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Popova, E.; Fomenkov, A.; Titova, M.; Kulichenko, I.; Nosov, A.V.; Prudnikova, O. All-Russian Collection of Plant Cell Cultures. Encyclopedia. Available online: https://encyclopedia.pub/entry/46342 (accessed on 25 June 2024).
Popova E, Fomenkov A, Titova M, Kulichenko I, Nosov AV, Prudnikova O. All-Russian Collection of Plant Cell Cultures. Encyclopedia. Available at: https://encyclopedia.pub/entry/46342. Accessed June 25, 2024.
Popova, Elena, Artem Fomenkov, Maria Titova, Irina Kulichenko, Alexander V. Nosov, Olga Prudnikova. "All-Russian Collection of Plant Cell Cultures" Encyclopedia, https://encyclopedia.pub/entry/46342 (accessed June 25, 2024).
Popova, E., Fomenkov, A., Titova, M., Kulichenko, I., Nosov, A.V., & Prudnikova, O. (2023, July 03). All-Russian Collection of Plant Cell Cultures. In Encyclopedia. https://encyclopedia.pub/entry/46342
Popova, Elena, et al. "All-Russian Collection of Plant Cell Cultures." Encyclopedia. Web. 03 July, 2023.
All-Russian Collection of Plant Cell Cultures
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The collections of plant cell cultures maintained in vitro are valuable sources of strains with unique ecological and biotechnological traits. Such collections play a vital role in bioresource conservation, science, and industry development. Here is an overview of All-Russian Collection of Plant Cell Cultures at the Institute of Plant Physiology of the Russian Academy of Sciences (IPPRAS). The total collection holdings comprise about 120 cell cultures of medicinal and model plant species. Several plant cell culture strains have been adapted for cultivation in bioreactors from laboratory (5–20-L) to pilot (75-L) to semi-industrial (630-L) scale for the production of biomass with high nutritive or pharmacological value. Some of the strains with proven biological activities are currently used to produce cosmetics and food supplements. Here is also provided a brief information on the current collection composition and major activities, their use in research, biotechnology, and commercial application. The most interesting studies performed with collection strains were highlighted.

plant biotechnology in vitro collection plant cell cultures

1. Plant Cell Culture Collections around the World

Plant cell culture is a unique, artificially created in vitro biological system—a population of constantly proliferating undifferentiated plant cells. Cell cultures maintained on the surface of the solid nutrient medium (callus) or in a liquid medium (cell suspension) often retain the ability of the donor plant to produce specific secondary metabolites of high pharmacological value [1][2]. Rapid growth under sterile controlled conditions and stable biosynthesis of the desired compounds make the cell cultures an attractive alternative to wild and plantation-grown medicinal plants for biomass and phytochemical production [3][4]. Cell cultures lacking organismic controls can also be used as model systems in physiological, biochemical, and molecular studies, i.e., investigating the regulation of cell growth and secondary metabolite biosynthesis, stress signaling, and stress tolerance [3].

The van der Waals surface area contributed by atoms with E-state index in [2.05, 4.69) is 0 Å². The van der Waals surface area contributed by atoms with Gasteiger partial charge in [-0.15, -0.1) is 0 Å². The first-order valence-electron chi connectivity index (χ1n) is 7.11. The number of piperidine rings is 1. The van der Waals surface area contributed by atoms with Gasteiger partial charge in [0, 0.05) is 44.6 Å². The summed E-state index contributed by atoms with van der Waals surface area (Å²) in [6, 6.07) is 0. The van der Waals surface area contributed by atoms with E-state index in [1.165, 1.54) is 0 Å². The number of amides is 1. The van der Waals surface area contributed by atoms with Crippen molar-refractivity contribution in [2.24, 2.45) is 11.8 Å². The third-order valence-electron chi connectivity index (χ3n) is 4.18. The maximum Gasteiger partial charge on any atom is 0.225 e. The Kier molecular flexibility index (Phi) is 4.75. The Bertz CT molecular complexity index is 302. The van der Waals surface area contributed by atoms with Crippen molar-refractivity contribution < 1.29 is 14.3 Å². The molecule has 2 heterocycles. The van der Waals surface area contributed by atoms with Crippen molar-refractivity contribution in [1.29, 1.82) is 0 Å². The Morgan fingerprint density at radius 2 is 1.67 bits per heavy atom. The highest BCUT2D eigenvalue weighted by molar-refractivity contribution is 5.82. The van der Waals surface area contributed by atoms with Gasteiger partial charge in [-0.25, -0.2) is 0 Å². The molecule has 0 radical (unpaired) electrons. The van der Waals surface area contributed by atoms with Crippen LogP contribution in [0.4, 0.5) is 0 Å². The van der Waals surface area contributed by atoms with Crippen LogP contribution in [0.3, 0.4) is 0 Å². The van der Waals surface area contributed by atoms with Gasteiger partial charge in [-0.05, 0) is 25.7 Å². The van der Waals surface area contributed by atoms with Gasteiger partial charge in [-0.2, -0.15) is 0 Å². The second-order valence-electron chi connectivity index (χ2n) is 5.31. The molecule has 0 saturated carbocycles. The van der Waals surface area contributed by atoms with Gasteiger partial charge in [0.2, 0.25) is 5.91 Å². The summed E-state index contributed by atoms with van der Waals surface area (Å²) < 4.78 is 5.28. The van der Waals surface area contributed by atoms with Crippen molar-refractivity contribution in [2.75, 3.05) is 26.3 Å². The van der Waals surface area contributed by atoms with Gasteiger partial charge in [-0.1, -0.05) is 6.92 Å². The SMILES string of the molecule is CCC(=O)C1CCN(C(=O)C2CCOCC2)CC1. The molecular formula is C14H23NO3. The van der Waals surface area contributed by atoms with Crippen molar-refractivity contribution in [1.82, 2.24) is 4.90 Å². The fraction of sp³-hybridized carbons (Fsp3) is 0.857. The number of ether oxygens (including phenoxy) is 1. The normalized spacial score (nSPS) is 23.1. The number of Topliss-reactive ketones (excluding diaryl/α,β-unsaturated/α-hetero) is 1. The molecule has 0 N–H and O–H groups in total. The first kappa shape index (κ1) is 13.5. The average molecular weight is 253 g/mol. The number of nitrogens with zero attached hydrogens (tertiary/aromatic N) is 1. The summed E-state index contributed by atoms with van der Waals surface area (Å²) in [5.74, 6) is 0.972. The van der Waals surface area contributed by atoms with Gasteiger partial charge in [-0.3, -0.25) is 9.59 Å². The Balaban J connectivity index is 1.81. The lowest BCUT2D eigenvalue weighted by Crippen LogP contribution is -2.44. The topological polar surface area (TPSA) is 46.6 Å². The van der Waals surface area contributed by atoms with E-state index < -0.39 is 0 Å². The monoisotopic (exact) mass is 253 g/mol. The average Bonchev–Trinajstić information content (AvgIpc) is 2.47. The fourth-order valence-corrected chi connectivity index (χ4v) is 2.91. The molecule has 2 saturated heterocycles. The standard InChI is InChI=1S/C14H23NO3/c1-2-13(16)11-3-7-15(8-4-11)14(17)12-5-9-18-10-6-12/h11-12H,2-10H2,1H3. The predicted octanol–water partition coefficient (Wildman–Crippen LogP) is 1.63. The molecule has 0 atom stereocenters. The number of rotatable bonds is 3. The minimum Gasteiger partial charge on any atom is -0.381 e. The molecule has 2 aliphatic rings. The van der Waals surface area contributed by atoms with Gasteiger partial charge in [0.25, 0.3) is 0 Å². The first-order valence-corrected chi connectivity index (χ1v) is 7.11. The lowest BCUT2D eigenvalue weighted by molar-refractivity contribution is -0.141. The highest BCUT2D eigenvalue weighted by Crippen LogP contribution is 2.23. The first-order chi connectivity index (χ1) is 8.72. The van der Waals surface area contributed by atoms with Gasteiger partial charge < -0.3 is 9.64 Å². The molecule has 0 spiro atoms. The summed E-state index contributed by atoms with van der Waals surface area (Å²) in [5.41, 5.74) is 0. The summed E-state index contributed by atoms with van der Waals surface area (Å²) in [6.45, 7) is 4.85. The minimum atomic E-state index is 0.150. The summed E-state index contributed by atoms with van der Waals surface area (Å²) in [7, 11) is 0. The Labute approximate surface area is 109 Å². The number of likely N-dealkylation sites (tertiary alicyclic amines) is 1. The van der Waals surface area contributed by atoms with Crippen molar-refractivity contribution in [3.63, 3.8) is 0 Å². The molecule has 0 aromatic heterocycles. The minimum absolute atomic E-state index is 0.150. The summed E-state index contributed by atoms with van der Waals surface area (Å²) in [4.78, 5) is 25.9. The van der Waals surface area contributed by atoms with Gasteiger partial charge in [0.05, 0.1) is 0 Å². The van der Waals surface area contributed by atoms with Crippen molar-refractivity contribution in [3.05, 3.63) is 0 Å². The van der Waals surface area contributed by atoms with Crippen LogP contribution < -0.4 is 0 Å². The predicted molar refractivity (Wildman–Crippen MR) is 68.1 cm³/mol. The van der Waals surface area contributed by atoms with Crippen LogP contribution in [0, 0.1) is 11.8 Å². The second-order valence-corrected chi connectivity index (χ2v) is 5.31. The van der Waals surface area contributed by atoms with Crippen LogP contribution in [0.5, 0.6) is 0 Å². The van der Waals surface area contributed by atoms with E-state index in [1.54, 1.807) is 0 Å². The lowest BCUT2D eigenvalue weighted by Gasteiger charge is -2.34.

Pilot production projects using plant cell cultures were developed in the 1980s–1990s (e.g., [5][6][7][8][9][10][11]). Regrettably, most of them were later closed, facing constraints of high production costs and low content of the desired phytochemicals making such hi-tech production unprofitable or uncompetitive [12][13]. However, due to recent trends toward sustainable and eco-friendly production processes, plant cell cultures are retrieving increasing attention and a new spin [12]. Recent reviews [14][15][16][17] highlighted over 20 companies using plant cell culture-derived substances in their cosmetic products. The concept of cell culture-produced biomass as a component of food supplements was also revived [18][19][20]. Recent studies demonstrated that teupolioside, a biologically active phenylpropanoid glycoside produced from the cell culture of Ajuga reptans L., was effective for wound healing and exhibited anti-inflammatory activity in the model of induced colitis [21][22]. Cell culture extracts containing different concentrations of teupolioside have been certified as food supplement ingredients in Europe [23]. Additionally, the commercial production of the anti-cancer drug Taxol© (a trading name of paclitaxel) from the cell cultures of Taxus spp. has been known for a long time [1][24].
The induction and maintenance of the cell strains with intensive growth accompanied by high and stable metabolite production is a prerequisite for successful cell-based biotechnology. However, the collections of cell cultures are few and mainly limited to developed countries. The largest and most online visible collections are the Plant Cell Culture Library of the University of Massachusetts Amherst (>1000 plant species, USA, https://www.umass.edu/ials/pccl-database, accessed on 23 March 2023); the cell culture collection of the Leibniz Institute DSMZ-German Collection of Microorganisms and Cell Cultures (>80 families, last mentioned in [12]); the VTT Culture Collection; collections from Finland (23 species, [25]); RIKEN BRC Plant Cultured Cell Resources, Japan (32 species, [26]); the cell culture collection of the University of Debrecen, Hungary [27]; and the collection of in vitro plant cell cultures at the Institute of Experimental Botany (Czech Republic, >20 species, [28]). These collections hold cell strains with anti-cancer, antimicrobial, antioxidant, insecticidal, and other properties as well as model cell strains of tobacco, Arabidopsis thaliana (L.) Heynh. (wild-type and mutants), and plant species with sequenced genomes.